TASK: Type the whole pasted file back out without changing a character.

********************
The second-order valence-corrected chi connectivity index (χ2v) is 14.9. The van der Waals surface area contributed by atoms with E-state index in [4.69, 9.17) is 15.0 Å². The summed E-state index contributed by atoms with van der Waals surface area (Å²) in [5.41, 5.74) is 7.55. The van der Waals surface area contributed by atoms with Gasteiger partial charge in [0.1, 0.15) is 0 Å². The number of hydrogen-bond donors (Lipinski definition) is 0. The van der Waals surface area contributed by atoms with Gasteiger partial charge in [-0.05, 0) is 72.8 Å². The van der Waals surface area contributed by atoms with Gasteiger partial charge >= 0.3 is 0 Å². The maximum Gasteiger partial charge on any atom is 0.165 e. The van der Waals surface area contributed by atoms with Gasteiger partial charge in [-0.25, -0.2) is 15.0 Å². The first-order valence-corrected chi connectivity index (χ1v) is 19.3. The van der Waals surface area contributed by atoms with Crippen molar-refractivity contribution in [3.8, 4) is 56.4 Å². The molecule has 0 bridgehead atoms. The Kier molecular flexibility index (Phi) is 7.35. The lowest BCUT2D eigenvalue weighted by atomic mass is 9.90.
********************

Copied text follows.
The second-order valence-corrected chi connectivity index (χ2v) is 14.9. The van der Waals surface area contributed by atoms with E-state index in [4.69, 9.17) is 15.0 Å². The summed E-state index contributed by atoms with van der Waals surface area (Å²) in [5.41, 5.74) is 7.55. The van der Waals surface area contributed by atoms with Gasteiger partial charge in [0.1, 0.15) is 0 Å². The number of hydrogen-bond donors (Lipinski definition) is 0. The van der Waals surface area contributed by atoms with Gasteiger partial charge in [-0.05, 0) is 72.8 Å². The van der Waals surface area contributed by atoms with Gasteiger partial charge >= 0.3 is 0 Å². The maximum Gasteiger partial charge on any atom is 0.165 e. The van der Waals surface area contributed by atoms with Gasteiger partial charge in [-0.25, -0.2) is 15.0 Å². The first-order valence-corrected chi connectivity index (χ1v) is 19.3. The van der Waals surface area contributed by atoms with Crippen molar-refractivity contribution in [3.8, 4) is 56.4 Å². The molecule has 0 bridgehead atoms. The Kier molecular flexibility index (Phi) is 7.35. The lowest BCUT2D eigenvalue weighted by atomic mass is 9.90.